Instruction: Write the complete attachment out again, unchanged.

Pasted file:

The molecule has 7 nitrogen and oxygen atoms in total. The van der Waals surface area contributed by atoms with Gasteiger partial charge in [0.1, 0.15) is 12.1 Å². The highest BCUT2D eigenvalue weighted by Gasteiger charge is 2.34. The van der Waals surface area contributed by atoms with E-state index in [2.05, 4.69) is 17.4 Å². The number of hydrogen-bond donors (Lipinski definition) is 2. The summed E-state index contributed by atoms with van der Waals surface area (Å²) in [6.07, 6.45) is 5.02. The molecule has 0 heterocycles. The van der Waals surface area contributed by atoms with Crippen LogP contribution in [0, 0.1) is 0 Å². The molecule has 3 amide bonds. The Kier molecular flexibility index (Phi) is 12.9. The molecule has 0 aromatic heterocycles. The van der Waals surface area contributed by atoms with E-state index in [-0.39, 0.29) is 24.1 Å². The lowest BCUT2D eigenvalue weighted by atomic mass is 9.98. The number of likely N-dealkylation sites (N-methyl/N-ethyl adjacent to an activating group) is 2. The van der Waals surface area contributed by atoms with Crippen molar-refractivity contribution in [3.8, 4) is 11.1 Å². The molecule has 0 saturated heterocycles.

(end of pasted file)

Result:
The molecule has 7 nitrogen and oxygen atoms in total. The van der Waals surface area contributed by atoms with Gasteiger partial charge in [0.1, 0.15) is 12.1 Å². The highest BCUT2D eigenvalue weighted by Gasteiger charge is 2.34. The van der Waals surface area contributed by atoms with E-state index in [2.05, 4.69) is 17.4 Å². The number of hydrogen-bond donors (Lipinski definition) is 2. The summed E-state index contributed by atoms with van der Waals surface area (Å²) in [6.07, 6.45) is 5.02. The molecule has 0 heterocycles. The van der Waals surface area contributed by atoms with Crippen LogP contribution in [0, 0.1) is 0 Å². The molecule has 3 amide bonds. The Kier molecular flexibility index (Phi) is 12.9. The molecule has 0 aromatic heterocycles. The van der Waals surface area contributed by atoms with E-state index in [-0.39, 0.29) is 24.1 Å². The lowest BCUT2D eigenvalue weighted by atomic mass is 9.98. The number of likely N-dealkylation sites (N-methyl/N-ethyl adjacent to an activating group) is 2. The van der Waals surface area contributed by atoms with Crippen molar-refractivity contribution in [3.8, 4) is 11.1 Å². The molecule has 0 saturated heterocycles.